BS is being represented by Clark,Campbell, Lancaster and Munson of Lakeland.

The odor problem, which BS officials initially denied was coming from their plant and then later changed their story and blamed weather conditions, drew widespread complaints from surrounding businesses and residents.

County officials had approved a permit for the company after being assured by company representatives and their own staff that it was a wonderful operation that would cause no problems. In addition to the injunction, commissioners have asked their legal staff to research whether the commission can legally revoke its approval of the company’s zoning permit.

Meanwhile, on April 18 the County Commission is scheduled to hold the first of two public hearings on an ordinance that would impose a six-month moratorium on all new or pending applications for soil manufacturing plants. The final hearing will occur May 2. Both hearings will occur during the afternoon commission session, which begins at 1:30 p.m.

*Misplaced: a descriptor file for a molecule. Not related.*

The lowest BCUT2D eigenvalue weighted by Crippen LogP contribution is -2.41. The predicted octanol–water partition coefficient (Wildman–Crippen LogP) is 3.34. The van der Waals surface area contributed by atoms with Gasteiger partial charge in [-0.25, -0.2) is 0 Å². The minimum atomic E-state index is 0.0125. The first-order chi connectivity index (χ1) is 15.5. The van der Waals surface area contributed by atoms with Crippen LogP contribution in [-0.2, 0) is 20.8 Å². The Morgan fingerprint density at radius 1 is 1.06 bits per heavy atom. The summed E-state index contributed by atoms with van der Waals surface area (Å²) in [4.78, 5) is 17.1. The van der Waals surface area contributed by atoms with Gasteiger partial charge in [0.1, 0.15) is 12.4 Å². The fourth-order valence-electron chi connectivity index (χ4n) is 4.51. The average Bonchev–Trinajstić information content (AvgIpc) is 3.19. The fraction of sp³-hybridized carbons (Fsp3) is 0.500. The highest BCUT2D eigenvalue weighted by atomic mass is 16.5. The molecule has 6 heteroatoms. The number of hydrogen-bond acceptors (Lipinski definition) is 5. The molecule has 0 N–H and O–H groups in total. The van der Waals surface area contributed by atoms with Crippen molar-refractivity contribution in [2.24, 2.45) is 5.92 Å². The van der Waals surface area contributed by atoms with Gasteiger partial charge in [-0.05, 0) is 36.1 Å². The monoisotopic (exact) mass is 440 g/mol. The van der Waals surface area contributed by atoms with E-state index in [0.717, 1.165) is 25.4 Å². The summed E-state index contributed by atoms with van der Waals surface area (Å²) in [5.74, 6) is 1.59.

Earlier in the meeting the commissioners are scheduled to consider approval of a proclamation in honor of Earth Day, which will occur Aptil. 22.

Tips For Fighting Trump Environmental Assault Up Thursday

Does the environmental news out of Washington (and Tallahassee) make you see red instead of green?

You’re probably in good company.

But instead of just complaining or fuming, attend the next Ancient Islands Sierra Club meeting Thursday at 7 p.m. at Circle B Bar Reserve and find out what you can do.